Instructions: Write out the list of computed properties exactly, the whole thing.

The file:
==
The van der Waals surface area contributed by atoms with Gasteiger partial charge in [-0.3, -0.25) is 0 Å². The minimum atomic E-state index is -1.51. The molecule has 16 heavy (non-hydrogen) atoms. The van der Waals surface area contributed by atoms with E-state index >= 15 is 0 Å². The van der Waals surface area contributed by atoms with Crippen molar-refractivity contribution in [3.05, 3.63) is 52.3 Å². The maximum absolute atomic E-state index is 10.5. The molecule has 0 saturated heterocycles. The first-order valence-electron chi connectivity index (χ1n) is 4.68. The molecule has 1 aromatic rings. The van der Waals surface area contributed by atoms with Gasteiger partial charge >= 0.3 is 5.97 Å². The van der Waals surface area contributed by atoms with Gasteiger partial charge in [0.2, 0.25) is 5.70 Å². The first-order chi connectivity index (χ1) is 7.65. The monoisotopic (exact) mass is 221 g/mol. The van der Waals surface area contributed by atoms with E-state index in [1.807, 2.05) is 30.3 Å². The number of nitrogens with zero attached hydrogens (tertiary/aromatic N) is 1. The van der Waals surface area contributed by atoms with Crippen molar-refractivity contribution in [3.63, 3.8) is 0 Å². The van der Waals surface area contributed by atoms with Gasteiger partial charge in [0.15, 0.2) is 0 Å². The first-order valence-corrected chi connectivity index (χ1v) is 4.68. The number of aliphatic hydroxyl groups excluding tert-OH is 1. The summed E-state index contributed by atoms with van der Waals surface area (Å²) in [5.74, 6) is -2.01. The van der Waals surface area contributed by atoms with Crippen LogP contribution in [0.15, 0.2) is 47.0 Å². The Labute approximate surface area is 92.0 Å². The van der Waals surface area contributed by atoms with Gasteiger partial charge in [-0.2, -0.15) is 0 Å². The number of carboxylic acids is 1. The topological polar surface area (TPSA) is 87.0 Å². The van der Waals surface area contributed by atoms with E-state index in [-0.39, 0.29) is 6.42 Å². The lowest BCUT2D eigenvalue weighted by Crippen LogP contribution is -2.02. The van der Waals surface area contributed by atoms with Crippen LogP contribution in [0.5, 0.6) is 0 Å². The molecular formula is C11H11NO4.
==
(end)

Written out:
The van der Waals surface area contributed by atoms with Gasteiger partial charge in [-0.3, -0.25) is 0 Å². The minimum atomic E-state index is -1.51. The molecule has 16 heavy (non-hydrogen) atoms. The van der Waals surface area contributed by atoms with E-state index >= 15 is 0 Å². The van der Waals surface area contributed by atoms with Crippen molar-refractivity contribution in [3.05, 3.63) is 52.3 Å². The maximum absolute atomic E-state index is 10.5. The molecule has 0 saturated heterocycles. The first-order valence-electron chi connectivity index (χ1n) is 4.68. The molecule has 1 aromatic rings. The van der Waals surface area contributed by atoms with Gasteiger partial charge >= 0.3 is 5.97 Å². The van der Waals surface area contributed by atoms with Gasteiger partial charge in [0.2, 0.25) is 5.70 Å². The first-order chi connectivity index (χ1) is 7.65. The monoisotopic (exact) mass is 221 g/mol. The van der Waals surface area contributed by atoms with E-state index in [1.807, 2.05) is 30.3 Å². The number of nitrogens with zero attached hydrogens (tertiary/aromatic N) is 1. The van der Waals surface area contributed by atoms with Crippen molar-refractivity contribution in [3.63, 3.8) is 0 Å². The van der Waals surface area contributed by atoms with Gasteiger partial charge in [0.15, 0.2) is 0 Å². The first-order valence-corrected chi connectivity index (χ1v) is 4.68. The number of aliphatic hydroxyl groups excluding tert-OH is 1. The summed E-state index contributed by atoms with van der Waals surface area (Å²) in [5.74, 6) is -2.01. The van der Waals surface area contributed by atoms with Crippen LogP contribution in [0.15, 0.2) is 47.0 Å². The Labute approximate surface area is 92.0 Å². The van der Waals surface area contributed by atoms with Gasteiger partial charge in [-0.2, -0.15) is 0 Å². The number of carboxylic acids is 1. The topological polar surface area (TPSA) is 87.0 Å². The van der Waals surface area contributed by atoms with E-state index in [-0.39, 0.29) is 6.42 Å². The lowest BCUT2D eigenvalue weighted by Crippen LogP contribution is -2.02. The van der Waals surface area contributed by atoms with Crippen LogP contribution in [0.5, 0.6) is 0 Å². The molecular formula is C11H11NO4.